The #MeToo movement is far from over. In fact, it’s just getting started when it comes to uncovering the abuses people have been forced to endure by the hands of sexual predators who have thus far been protected by the rest of society.
The latest to come from the movement is a new collaborative effort to protect janitors, factory workers, farm workers and other low-wage workers who’ve joined with safety, labor and anti-violence women’s rights advocates to announce the launch of “Our Turn,” a new alliance coordinated by the National Council for Occupational Safety and health to end the sexual abuse and harassment of low-wage and other vulnerable workers.
It’s Our Turn
“Our Turn” comes out of San Diego but plans to unite workers, community allies and organizations across the country who are fighting for new protections against abuse and harassment in union contracts, state laws, municipal ordinances and company policies. The new coalition plans to promote workplace organizing, legislative advocacy and hands-on training on how to prevent workplace sexual violence and abuse.
“The movement to end sexual violence is growing, and Our Turn brings together workers’ rights, women’s rights, and anti-violence organizations to support survivors and workers in taking back their workplaces,” said Linda Seabrook, general counsel and director of Workplace Safety & Equity for Futures Without Violence, a national social justice organization dedicated to ending violence against women.
More than 100 individuals and organizations, including labor unions, women’s organizations, and community-based organizations, have already signed on to the “Our Turn” pledge of “Commitment to Unity and Action,” which calls on participants to:
- Hold government agencies and employers accountable for harassment and violence
- Share the stories of workers who have fought against workplace abuse
- Advocate for laws and policies that protect workers from abuse and harassment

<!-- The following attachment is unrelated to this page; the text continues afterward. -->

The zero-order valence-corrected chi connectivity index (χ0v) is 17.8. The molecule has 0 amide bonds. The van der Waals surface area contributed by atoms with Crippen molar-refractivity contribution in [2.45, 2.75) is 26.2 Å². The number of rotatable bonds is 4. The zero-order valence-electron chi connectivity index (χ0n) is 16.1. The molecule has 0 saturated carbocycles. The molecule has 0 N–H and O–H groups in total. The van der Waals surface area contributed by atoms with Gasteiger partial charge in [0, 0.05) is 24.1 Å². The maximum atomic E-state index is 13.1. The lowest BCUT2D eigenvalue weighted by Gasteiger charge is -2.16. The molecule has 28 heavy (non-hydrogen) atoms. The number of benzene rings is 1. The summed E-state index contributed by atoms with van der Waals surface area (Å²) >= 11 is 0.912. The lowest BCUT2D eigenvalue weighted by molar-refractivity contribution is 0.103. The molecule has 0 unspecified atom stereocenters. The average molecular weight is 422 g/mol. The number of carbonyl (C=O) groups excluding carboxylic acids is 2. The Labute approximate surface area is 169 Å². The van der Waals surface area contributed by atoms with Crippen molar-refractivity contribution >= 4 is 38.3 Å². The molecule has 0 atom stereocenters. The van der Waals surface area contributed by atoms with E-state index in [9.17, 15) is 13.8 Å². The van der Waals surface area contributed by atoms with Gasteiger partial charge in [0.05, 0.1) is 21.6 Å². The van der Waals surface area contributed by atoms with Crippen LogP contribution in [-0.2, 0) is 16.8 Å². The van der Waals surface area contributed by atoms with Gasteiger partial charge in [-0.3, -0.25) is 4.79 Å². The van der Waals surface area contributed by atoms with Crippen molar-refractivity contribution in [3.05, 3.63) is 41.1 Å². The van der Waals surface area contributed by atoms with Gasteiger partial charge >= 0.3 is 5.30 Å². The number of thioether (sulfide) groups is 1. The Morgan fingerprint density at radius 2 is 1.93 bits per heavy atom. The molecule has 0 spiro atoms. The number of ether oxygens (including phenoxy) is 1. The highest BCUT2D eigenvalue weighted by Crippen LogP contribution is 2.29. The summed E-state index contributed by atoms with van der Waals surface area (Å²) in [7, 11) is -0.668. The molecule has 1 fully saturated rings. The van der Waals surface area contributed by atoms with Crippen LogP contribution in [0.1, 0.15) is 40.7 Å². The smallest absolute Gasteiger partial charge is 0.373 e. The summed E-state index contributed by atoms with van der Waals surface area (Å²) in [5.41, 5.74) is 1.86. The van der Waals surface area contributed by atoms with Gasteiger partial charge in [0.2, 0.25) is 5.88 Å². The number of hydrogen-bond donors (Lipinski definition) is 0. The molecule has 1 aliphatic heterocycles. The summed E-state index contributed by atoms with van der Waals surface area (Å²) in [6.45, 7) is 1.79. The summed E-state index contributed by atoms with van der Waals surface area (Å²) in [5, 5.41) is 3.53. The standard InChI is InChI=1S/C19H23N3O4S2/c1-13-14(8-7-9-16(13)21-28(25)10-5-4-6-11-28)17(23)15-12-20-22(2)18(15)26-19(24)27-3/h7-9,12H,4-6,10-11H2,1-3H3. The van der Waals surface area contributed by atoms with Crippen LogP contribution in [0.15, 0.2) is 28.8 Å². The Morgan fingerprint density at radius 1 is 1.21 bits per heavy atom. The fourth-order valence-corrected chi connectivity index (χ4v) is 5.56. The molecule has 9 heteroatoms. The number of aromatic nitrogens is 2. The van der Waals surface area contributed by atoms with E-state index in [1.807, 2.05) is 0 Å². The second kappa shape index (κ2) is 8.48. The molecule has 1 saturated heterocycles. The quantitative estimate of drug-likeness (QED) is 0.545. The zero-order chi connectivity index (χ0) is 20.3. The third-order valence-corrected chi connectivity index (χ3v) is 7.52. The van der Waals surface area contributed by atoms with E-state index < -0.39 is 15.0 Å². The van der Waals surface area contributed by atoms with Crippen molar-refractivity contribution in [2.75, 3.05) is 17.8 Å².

- Provide tools to prevent abuse and harassment
- Support workplace, community and political organizing
“Low-wage workers are fed up [and] are saying ‘We will not tolerate abuse as a condition of earning a living,'” said National COSH co-executive director Jessica Martinez. “Every worker — regardless of race, gender, income or sexual orientation — has a fundamental right to a workplace free from abuse and harassment.”
#MeToo…And Me, And Me, ANd Me…
Although the #MeToo movement did not originate in Hollywood — it actually began with Tarana Burke back in 2006 — there was this explosion of effort in Hollywood over the last year to expose rape, sexual assault and sexual harassment in the movie, TV and film industry after Alyssa Milano tweeted #MeToo, starting a viral trend that hasn’t slowed since. But, despite the necessary work that was being done to expose these predators, it was obvious this movement was only benefiting people in positions of power and privilege.
So other movements began to rise from behind the shadows of these Hollywood stars to shed light on the sexual violence experienced by people in much more vulnerable positions. People in retail, domestic work, agriculture and restaurants all stepped up to tell their stories of abuse and harassment and how they were forced to keep silent out of fear for their jobs. The most formal result of the movement is the Time’s Up Legal Defense Fund, which helps pay the legal fees for certain workplace sexual harassment cases and connects people to the resources they need if they’ve experienced sexual harassment in the workplace.
We’ve certainly come a long way since our pre-#MeToo days. Coming from the corporate world, I’d personally like to see office workers stand up next to join the chorus of voices fighting back against sexual violence and harassment in the workplace. What about you? Where do you hope to see the #MeToo movement head next?